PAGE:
Rejoice! Even Playboy hates catcalling now

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Rejoice! Even Playboy hates catcalling now

Society is changing for the better, one flow-chart at a time

When you think Playboy you probably don’t think of the debunking of institutionalised sexism and victimisation of women. In fact, the exact opposite is probably closer to what springs to mind. Not a famously feminist magazine, Playboy has been controversial ever since its first publication dropped onto the newsstands, being decidedly unpopular with mostly, and not surprisingly, the female population.

With such a reputation it was all the more startling to me when I gained a new respect for the magazine when I came across a flow-chart published way back in 2014, supposedly meant to answer the question ‘Should You Catcall her?’ The flowchart, created by illustrator Shea Strauss, recently resurfaced on Reddit and has been shared thousands of times.

Shea Strauss, for Playboy
Shea Strauss, for Playboy

 

Once you’ve read all the way to the end of the chart, you realise that the contrast between the grounded, clever ending and the crude questions and answers preceding it carry a message just as powerful as their conclusion. The contrast makes them pathetic, stupid jokes, thus making anyone who identified with them equally laughable. Finally the men who commit catcalling are presented as the joke, not the woman who is the victim of it.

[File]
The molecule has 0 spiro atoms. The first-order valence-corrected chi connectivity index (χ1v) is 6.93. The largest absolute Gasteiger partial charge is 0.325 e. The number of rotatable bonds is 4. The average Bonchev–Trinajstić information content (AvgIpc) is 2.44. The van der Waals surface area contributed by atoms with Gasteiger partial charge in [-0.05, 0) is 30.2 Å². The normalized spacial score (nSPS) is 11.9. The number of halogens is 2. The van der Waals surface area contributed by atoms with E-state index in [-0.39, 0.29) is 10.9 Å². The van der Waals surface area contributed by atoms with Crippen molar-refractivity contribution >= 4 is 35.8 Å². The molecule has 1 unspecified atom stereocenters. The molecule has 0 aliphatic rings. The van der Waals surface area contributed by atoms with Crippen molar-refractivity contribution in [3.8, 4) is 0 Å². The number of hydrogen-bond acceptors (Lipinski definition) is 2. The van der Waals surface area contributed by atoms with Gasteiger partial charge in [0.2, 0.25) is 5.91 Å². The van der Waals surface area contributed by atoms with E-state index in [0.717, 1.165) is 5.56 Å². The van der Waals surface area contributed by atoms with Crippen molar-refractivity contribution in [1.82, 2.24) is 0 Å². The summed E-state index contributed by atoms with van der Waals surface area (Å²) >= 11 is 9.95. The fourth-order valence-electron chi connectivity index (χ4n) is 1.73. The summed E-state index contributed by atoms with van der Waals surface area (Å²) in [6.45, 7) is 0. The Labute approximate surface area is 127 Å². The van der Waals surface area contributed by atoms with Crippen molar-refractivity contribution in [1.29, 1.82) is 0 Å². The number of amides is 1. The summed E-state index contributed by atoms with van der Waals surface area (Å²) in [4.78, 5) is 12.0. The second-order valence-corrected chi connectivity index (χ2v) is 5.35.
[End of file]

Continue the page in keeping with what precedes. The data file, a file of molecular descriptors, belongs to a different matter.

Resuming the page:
But what struck me here more than anything is that in what could be a trivial little flowchart, Playboy has managed to highlight something that isn’t always pointed out in the Catcalling controversy: context has a huge role to play in all situations. Consent is the difference between “nice ass” becoming a compliment or a form of verbal abuse.

We are constantly hearing from women who love being catcalled, those who hate it and even those who love it from some, hate it from others. The issue is that you have absolutely no way of telling the preferences of a stranger walking down a street, so why would you act on it?

In my opinion catcalling is essentially the same issue as that of groping in a nightclub: it’s called groping and therefore assault because it isn’t consensual. Finally a magazine that has notoriously promoted overtly sexual attitudes towards women has clearly and unequivocally pointed out that unless both parties involved have “consensually agreed” to what is happening, it is wrong.

Summer Solstice at the Playboy Mansion charity event benefiting the Rescue Humanity Foundation on July 23, 2011 - hosted by Lee Reherman featuring burlesque performances by Angelica Bridges and Rachel Sterling

You might see the fact that this flowchart was published in Playboy makes the message a joke, or undermines it in some way. But to me this message is in so many ways more effective because of the publication in which you find it. Women have been for years talking about how catcalling victimised, intimidated and even violated for years, and in spite of it magazines such as Playboy have continued to portray women as being first and foremost sexual objects.

So it’s precisely the fact that a such a magazine can finally show everything that’s wrong with catcalling with such clarity, that surely indicates a shift for the better in society. Ultimately, the  fact that such an equality-promoting message has made it to a magazine like Playboy must shows that things are changing, even if it is only one flow-chart at a time.

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